“Creating employment for individuals.”

Future Outlook & Opportunities

The pandemic has indisputably changed us forever, and many of the longer-term impacts have yet to fully reveal themselves. Though limited, our survey data shows that organizations are far from recovery and running out of options. We used the data to scan the horizon for opportunities and two themes emerged. First, we consider how cultural organizations may continue to evolve over the coming years and the opportunities to support them in that transformation. Second, we look at the role cultural organizations can and will play in our collective social and economic future and wellbeing. It is evident that funders and policymakers also have some critical evolution ahead if they are to keep pace with the needs of the sector and communities.

Total revenues across organizations with three years of data declined by 14% between FY 2019 and 2020 and declined again by 26% between FY 2020 and 2021. Earned revenue declined by 42% between FY 2019 and 2020 and again by another 51% between FY 2020 and 2021.

"I have always felt the arts and culture are some of the most important things in our society, and after seeing how they were cast aside in the pandemic I am even more passionate about advocating for proper funding and attention being paid to them."

Snohomish County Cultural Participant


ArtsFund’s recommendations focus on five key areas highlighted for government and policy makers, cultural organizations, private funders, corporations and corporate funders, individual participants, and partner sectors.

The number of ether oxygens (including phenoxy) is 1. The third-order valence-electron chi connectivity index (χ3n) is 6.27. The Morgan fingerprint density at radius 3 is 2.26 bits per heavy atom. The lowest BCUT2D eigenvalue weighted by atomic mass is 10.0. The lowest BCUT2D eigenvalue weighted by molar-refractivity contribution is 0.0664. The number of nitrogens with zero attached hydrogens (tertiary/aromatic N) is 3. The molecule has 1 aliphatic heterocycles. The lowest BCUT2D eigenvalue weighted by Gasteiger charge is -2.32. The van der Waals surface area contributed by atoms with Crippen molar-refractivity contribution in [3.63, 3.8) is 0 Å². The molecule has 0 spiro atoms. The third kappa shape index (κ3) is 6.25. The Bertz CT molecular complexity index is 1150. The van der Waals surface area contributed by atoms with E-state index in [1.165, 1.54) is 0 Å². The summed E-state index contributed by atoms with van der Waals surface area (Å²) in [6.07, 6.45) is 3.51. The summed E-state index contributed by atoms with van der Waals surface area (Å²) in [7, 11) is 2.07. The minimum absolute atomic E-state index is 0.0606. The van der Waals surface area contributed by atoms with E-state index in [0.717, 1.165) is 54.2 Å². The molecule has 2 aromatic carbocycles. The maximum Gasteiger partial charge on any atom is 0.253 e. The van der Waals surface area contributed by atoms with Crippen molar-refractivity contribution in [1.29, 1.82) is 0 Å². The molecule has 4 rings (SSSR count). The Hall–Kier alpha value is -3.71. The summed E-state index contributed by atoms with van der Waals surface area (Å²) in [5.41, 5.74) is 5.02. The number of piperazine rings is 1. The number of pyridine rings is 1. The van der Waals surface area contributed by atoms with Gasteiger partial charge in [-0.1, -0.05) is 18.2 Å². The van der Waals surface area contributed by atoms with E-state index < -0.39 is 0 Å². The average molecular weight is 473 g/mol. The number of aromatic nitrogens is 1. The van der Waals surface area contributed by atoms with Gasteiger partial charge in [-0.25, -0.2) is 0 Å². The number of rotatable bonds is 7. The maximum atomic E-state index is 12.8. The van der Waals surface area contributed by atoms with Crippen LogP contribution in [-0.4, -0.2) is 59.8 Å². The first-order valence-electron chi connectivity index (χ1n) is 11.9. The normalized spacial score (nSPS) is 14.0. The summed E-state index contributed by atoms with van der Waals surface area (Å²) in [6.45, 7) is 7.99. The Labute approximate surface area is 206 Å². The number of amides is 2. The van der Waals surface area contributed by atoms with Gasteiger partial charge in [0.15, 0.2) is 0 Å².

Reimagine the role of arts and culture: center the cultural sector in economic development strategies, encourage cross-sector partnerships, and generate new audience research.

Expand and sustain public support: advocate for legislations that provide sustainable funding for the cultural sector and directly invest in arts as a strategy for social impact.

Protect the cultural workforce: pilot models to increase cultural worker wages and wage stability, expand employment definitions and eligibility criteria, invest in services to make arts occupations more viable, and create avenues to share resources and learnings across organizations.

Focus on equity: actively eliminate funding barriers, engage youth and families, learn from and better serve disability communities, and help diminish the digital divide.

Support adaptation and survival: provide unrestricted, multi-year support, further access to technology, support public health initiatives, and participate and give!

Case Studies

The CCIS includes five case studies from a range of organizations that illustrate the nuance behind the numbers of the pandemic experience. Selections were made to include different perspectives based on geography, the organizations’ BIPOC identity, discipline, and the scale of the organization. Qualitative interviews with representatives from each organization were conducted in October and November 2021.

LANGSTON, Multidisciplinary, King County
LANGSTON’s mission is to strengthen and advance our community through Black arts and culture.

Seattle Art Museum Visual Arts, King County
Seattle Art Museum’s mission is to connect art to life.

Spark Central Arts Service Organization, Spokane County
Spark Central is a 501 (c) 3 nonprofit that ignites the creativity, innovation, and imagination necessary for people to forge the path to their best future.